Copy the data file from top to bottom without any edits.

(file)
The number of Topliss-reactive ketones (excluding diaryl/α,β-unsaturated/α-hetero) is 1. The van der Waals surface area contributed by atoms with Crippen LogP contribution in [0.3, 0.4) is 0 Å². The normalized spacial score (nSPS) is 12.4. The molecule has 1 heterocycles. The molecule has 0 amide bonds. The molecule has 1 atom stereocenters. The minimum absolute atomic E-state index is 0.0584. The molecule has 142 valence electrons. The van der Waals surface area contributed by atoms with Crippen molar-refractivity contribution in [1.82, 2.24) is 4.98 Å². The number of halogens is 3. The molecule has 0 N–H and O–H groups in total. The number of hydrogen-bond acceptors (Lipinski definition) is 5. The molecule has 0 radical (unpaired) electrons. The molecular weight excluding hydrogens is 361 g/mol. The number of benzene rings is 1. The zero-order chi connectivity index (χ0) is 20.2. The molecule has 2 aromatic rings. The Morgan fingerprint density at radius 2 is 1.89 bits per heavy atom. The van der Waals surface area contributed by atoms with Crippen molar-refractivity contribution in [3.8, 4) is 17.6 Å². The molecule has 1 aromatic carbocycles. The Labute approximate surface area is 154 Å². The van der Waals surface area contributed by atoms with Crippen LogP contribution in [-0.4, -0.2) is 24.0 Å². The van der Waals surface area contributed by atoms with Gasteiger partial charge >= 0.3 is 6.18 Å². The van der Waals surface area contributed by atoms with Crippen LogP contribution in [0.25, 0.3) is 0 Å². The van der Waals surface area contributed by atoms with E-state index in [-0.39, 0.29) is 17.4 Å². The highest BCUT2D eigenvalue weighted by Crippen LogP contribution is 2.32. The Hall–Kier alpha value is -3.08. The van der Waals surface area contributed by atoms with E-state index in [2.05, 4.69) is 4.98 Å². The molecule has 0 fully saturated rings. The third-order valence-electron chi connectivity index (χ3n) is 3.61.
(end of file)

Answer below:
The number of Topliss-reactive ketones (excluding diaryl/α,β-unsaturated/α-hetero) is 1. The van der Waals surface area contributed by atoms with Crippen LogP contribution in [0.3, 0.4) is 0 Å². The normalized spacial score (nSPS) is 12.4. The molecule has 1 heterocycles. The molecule has 0 amide bonds. The molecule has 1 atom stereocenters. The minimum absolute atomic E-state index is 0.0584. The molecule has 142 valence electrons. The van der Waals surface area contributed by atoms with Crippen molar-refractivity contribution in [1.82, 2.24) is 4.98 Å². The number of halogens is 3. The molecule has 0 N–H and O–H groups in total. The number of hydrogen-bond acceptors (Lipinski definition) is 5. The molecule has 0 radical (unpaired) electrons. The molecular weight excluding hydrogens is 361 g/mol. The number of benzene rings is 1. The zero-order chi connectivity index (χ0) is 20.2. The molecule has 2 aromatic rings. The Morgan fingerprint density at radius 2 is 1.89 bits per heavy atom. The van der Waals surface area contributed by atoms with Crippen molar-refractivity contribution in [3.8, 4) is 17.6 Å². The molecule has 1 aromatic carbocycles. The Labute approximate surface area is 154 Å². The van der Waals surface area contributed by atoms with Crippen LogP contribution in [-0.4, -0.2) is 24.0 Å². The van der Waals surface area contributed by atoms with Gasteiger partial charge >= 0.3 is 6.18 Å². The van der Waals surface area contributed by atoms with Crippen LogP contribution in [0.25, 0.3) is 0 Å². The van der Waals surface area contributed by atoms with E-state index in [-0.39, 0.29) is 17.4 Å². The highest BCUT2D eigenvalue weighted by Crippen LogP contribution is 2.32. The Hall–Kier alpha value is -3.08. The van der Waals surface area contributed by atoms with E-state index in [2.05, 4.69) is 4.98 Å². The molecule has 0 fully saturated rings. The third-order valence-electron chi connectivity index (χ3n) is 3.61.